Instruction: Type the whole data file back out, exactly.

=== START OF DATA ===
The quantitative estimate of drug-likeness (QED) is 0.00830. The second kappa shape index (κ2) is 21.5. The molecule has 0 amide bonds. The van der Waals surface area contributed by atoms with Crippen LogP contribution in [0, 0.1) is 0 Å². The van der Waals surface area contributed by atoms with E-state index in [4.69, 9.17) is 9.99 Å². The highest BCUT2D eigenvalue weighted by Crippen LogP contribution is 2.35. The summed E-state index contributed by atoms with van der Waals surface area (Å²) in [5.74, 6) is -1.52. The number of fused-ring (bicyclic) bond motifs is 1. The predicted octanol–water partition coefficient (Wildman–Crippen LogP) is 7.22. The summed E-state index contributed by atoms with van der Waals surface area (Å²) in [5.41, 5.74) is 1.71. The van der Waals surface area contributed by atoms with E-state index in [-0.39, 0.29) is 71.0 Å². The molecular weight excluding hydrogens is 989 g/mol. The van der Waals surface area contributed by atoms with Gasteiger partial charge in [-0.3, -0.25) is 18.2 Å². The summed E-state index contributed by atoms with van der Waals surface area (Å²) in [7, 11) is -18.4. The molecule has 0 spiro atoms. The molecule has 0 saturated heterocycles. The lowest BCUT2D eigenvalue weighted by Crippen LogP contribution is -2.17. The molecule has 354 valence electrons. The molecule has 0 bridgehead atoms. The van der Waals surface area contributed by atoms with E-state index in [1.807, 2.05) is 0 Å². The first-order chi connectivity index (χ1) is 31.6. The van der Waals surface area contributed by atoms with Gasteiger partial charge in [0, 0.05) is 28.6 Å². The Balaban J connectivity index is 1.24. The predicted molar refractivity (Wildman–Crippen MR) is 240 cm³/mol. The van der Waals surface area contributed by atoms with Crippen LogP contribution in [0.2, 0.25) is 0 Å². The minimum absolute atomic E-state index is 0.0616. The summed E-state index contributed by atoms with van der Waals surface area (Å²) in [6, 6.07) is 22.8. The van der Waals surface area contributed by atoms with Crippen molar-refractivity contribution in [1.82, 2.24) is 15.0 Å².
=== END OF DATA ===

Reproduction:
The quantitative estimate of drug-likeness (QED) is 0.00830. The second kappa shape index (κ2) is 21.5. The molecule has 0 amide bonds. The van der Waals surface area contributed by atoms with Crippen LogP contribution in [0, 0.1) is 0 Å². The van der Waals surface area contributed by atoms with E-state index in [4.69, 9.17) is 9.99 Å². The highest BCUT2D eigenvalue weighted by Crippen LogP contribution is 2.35. The summed E-state index contributed by atoms with van der Waals surface area (Å²) in [5.74, 6) is -1.52. The number of fused-ring (bicyclic) bond motifs is 1. The predicted octanol–water partition coefficient (Wildman–Crippen LogP) is 7.22. The summed E-state index contributed by atoms with van der Waals surface area (Å²) in [5.41, 5.74) is 1.71. The van der Waals surface area contributed by atoms with E-state index in [-0.39, 0.29) is 71.0 Å². The molecular weight excluding hydrogens is 989 g/mol. The van der Waals surface area contributed by atoms with Gasteiger partial charge in [-0.3, -0.25) is 18.2 Å². The summed E-state index contributed by atoms with van der Waals surface area (Å²) in [7, 11) is -18.4. The molecule has 0 spiro atoms. The molecule has 0 saturated heterocycles. The lowest BCUT2D eigenvalue weighted by Crippen LogP contribution is -2.17. The molecule has 354 valence electrons. The molecule has 0 bridgehead atoms. The van der Waals surface area contributed by atoms with E-state index in [1.807, 2.05) is 0 Å². The first-order chi connectivity index (χ1) is 31.6. The van der Waals surface area contributed by atoms with Gasteiger partial charge in [0, 0.05) is 28.6 Å². The Balaban J connectivity index is 1.24. The predicted molar refractivity (Wildman–Crippen MR) is 240 cm³/mol. The van der Waals surface area contributed by atoms with Crippen LogP contribution in [0.2, 0.25) is 0 Å². The minimum absolute atomic E-state index is 0.0616. The summed E-state index contributed by atoms with van der Waals surface area (Å²) in [6, 6.07) is 22.8. The van der Waals surface area contributed by atoms with Crippen molar-refractivity contribution in [1.82, 2.24) is 15.0 Å².